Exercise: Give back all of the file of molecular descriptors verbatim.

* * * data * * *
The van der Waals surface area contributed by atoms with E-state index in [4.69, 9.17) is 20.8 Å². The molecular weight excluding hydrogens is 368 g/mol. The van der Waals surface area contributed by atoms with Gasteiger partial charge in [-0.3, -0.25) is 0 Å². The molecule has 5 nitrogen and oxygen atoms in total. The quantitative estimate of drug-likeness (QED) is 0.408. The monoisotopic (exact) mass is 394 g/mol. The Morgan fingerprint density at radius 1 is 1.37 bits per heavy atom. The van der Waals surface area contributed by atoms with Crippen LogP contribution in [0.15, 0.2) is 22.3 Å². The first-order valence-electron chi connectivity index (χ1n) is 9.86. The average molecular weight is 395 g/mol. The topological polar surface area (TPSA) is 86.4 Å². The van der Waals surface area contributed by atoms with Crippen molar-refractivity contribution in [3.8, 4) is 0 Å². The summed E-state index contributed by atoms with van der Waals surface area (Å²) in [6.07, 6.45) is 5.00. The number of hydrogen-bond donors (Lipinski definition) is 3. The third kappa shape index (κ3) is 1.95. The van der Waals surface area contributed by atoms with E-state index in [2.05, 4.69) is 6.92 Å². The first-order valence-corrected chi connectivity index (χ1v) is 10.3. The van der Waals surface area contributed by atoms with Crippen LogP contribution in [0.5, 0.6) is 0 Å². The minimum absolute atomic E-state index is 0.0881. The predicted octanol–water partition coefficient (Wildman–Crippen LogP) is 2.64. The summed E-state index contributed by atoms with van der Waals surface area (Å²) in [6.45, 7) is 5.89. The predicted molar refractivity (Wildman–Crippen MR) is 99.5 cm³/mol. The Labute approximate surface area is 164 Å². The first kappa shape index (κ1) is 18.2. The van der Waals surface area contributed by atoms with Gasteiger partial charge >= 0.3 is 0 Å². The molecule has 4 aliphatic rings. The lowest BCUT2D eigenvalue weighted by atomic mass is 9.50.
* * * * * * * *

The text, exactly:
The van der Waals surface area contributed by atoms with E-state index in [4.69, 9.17) is 20.8 Å². The molecular weight excluding hydrogens is 368 g/mol. The van der Waals surface area contributed by atoms with Gasteiger partial charge in [-0.3, -0.25) is 0 Å². The molecule has 5 nitrogen and oxygen atoms in total. The quantitative estimate of drug-likeness (QED) is 0.408. The monoisotopic (exact) mass is 394 g/mol. The Morgan fingerprint density at radius 1 is 1.37 bits per heavy atom. The van der Waals surface area contributed by atoms with Crippen LogP contribution in [0.15, 0.2) is 22.3 Å². The first-order valence-electron chi connectivity index (χ1n) is 9.86. The average molecular weight is 395 g/mol. The topological polar surface area (TPSA) is 86.4 Å². The van der Waals surface area contributed by atoms with Crippen molar-refractivity contribution in [3.8, 4) is 0 Å². The summed E-state index contributed by atoms with van der Waals surface area (Å²) in [6.07, 6.45) is 5.00. The number of hydrogen-bond donors (Lipinski definition) is 3. The third kappa shape index (κ3) is 1.95. The van der Waals surface area contributed by atoms with E-state index in [2.05, 4.69) is 6.92 Å². The first-order valence-corrected chi connectivity index (χ1v) is 10.3. The van der Waals surface area contributed by atoms with Crippen LogP contribution in [0.5, 0.6) is 0 Å². The minimum absolute atomic E-state index is 0.0881. The predicted octanol–water partition coefficient (Wildman–Crippen LogP) is 2.64. The summed E-state index contributed by atoms with van der Waals surface area (Å²) in [6.45, 7) is 5.89. The predicted molar refractivity (Wildman–Crippen MR) is 99.5 cm³/mol. The Labute approximate surface area is 164 Å². The first kappa shape index (κ1) is 18.2. The van der Waals surface area contributed by atoms with Gasteiger partial charge >= 0.3 is 0 Å². The molecule has 4 aliphatic rings. The lowest BCUT2D eigenvalue weighted by atomic mass is 9.50.